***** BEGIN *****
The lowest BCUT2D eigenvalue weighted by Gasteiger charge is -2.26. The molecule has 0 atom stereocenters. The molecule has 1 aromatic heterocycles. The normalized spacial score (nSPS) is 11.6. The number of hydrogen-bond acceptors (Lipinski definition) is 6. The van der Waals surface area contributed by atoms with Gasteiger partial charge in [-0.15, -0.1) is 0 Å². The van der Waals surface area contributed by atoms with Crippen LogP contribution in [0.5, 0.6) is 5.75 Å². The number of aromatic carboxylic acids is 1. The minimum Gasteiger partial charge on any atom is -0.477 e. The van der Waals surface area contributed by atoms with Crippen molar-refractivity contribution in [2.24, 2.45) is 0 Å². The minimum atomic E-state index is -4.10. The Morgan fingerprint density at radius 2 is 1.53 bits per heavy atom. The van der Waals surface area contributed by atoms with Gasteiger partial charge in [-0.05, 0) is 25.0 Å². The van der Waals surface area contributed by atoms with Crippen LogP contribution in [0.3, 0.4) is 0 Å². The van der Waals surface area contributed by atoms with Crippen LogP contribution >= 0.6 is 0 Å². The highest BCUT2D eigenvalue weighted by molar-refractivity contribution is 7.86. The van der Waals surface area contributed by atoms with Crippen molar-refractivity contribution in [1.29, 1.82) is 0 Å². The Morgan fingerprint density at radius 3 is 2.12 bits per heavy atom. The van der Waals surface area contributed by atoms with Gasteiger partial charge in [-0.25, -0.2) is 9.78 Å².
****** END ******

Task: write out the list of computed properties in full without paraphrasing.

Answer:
The lowest BCUT2D eigenvalue weighted by Gasteiger charge is -2.26. The molecule has 0 atom stereocenters. The molecule has 1 aromatic heterocycles. The normalized spacial score (nSPS) is 11.6. The number of hydrogen-bond acceptors (Lipinski definition) is 6. The van der Waals surface area contributed by atoms with Gasteiger partial charge in [-0.15, -0.1) is 0 Å². The van der Waals surface area contributed by atoms with Crippen LogP contribution in [0.5, 0.6) is 5.75 Å². The number of aromatic carboxylic acids is 1. The minimum Gasteiger partial charge on any atom is -0.477 e. The van der Waals surface area contributed by atoms with Crippen molar-refractivity contribution in [2.24, 2.45) is 0 Å². The minimum atomic E-state index is -4.10. The Morgan fingerprint density at radius 2 is 1.53 bits per heavy atom. The van der Waals surface area contributed by atoms with Gasteiger partial charge in [-0.05, 0) is 25.0 Å². The van der Waals surface area contributed by atoms with Crippen LogP contribution in [0.3, 0.4) is 0 Å². The van der Waals surface area contributed by atoms with Crippen LogP contribution >= 0.6 is 0 Å². The highest BCUT2D eigenvalue weighted by molar-refractivity contribution is 7.86. The van der Waals surface area contributed by atoms with Crippen molar-refractivity contribution in [1.29, 1.82) is 0 Å². The Morgan fingerprint density at radius 3 is 2.12 bits per heavy atom. The van der Waals surface area contributed by atoms with Gasteiger partial charge in [-0.25, -0.2) is 9.78 Å².